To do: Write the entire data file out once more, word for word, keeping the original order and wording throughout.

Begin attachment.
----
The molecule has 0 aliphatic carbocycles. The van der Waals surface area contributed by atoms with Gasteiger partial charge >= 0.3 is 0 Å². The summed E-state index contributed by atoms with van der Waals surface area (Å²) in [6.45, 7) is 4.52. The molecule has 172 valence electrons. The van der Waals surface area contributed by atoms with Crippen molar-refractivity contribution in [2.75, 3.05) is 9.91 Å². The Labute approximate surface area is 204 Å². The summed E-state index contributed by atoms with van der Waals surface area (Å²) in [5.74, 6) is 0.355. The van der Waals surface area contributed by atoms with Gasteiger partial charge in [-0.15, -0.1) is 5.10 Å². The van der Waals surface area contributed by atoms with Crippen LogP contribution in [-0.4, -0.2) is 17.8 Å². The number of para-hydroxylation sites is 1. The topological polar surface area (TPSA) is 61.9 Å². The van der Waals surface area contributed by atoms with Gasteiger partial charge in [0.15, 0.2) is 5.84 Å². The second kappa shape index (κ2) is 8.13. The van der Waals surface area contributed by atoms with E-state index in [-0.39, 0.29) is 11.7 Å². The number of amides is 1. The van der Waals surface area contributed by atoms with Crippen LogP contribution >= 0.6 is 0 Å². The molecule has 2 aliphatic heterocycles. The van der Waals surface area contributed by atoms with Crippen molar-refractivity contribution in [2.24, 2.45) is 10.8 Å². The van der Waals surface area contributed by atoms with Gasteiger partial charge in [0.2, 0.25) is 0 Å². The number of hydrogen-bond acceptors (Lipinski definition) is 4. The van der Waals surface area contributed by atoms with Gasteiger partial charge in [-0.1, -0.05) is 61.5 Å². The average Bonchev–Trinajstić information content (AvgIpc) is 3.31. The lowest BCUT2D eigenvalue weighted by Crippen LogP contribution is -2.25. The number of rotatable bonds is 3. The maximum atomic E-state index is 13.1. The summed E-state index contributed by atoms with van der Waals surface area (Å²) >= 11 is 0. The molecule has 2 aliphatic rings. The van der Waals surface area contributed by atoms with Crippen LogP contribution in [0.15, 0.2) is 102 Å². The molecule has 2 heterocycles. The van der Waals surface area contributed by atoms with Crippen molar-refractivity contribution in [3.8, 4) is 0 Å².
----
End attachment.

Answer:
The molecule has 0 aliphatic carbocycles. The van der Waals surface area contributed by atoms with Gasteiger partial charge >= 0.3 is 0 Å². The summed E-state index contributed by atoms with van der Waals surface area (Å²) in [6.45, 7) is 4.52. The molecule has 172 valence electrons. The van der Waals surface area contributed by atoms with Crippen molar-refractivity contribution in [2.75, 3.05) is 9.91 Å². The Labute approximate surface area is 204 Å². The summed E-state index contributed by atoms with van der Waals surface area (Å²) in [5.74, 6) is 0.355. The van der Waals surface area contributed by atoms with Gasteiger partial charge in [-0.15, -0.1) is 5.10 Å². The van der Waals surface area contributed by atoms with Crippen LogP contribution in [-0.4, -0.2) is 17.8 Å². The number of para-hydroxylation sites is 1. The topological polar surface area (TPSA) is 61.9 Å². The van der Waals surface area contributed by atoms with Gasteiger partial charge in [0.15, 0.2) is 5.84 Å². The second kappa shape index (κ2) is 8.13. The van der Waals surface area contributed by atoms with E-state index in [-0.39, 0.29) is 11.7 Å². The number of amides is 1. The van der Waals surface area contributed by atoms with Crippen LogP contribution >= 0.6 is 0 Å². The molecule has 2 aliphatic heterocycles. The van der Waals surface area contributed by atoms with Crippen molar-refractivity contribution in [2.24, 2.45) is 10.8 Å². The van der Waals surface area contributed by atoms with Gasteiger partial charge in [0.2, 0.25) is 0 Å². The number of hydrogen-bond acceptors (Lipinski definition) is 4. The van der Waals surface area contributed by atoms with Gasteiger partial charge in [-0.1, -0.05) is 61.5 Å². The average Bonchev–Trinajstić information content (AvgIpc) is 3.31. The lowest BCUT2D eigenvalue weighted by Crippen LogP contribution is -2.25. The number of rotatable bonds is 3. The maximum atomic E-state index is 13.1. The summed E-state index contributed by atoms with van der Waals surface area (Å²) >= 11 is 0. The molecule has 2 aliphatic rings. The van der Waals surface area contributed by atoms with Crippen LogP contribution in [0.15, 0.2) is 102 Å². The molecule has 2 heterocycles. The van der Waals surface area contributed by atoms with Crippen molar-refractivity contribution in [3.8, 4) is 0 Å².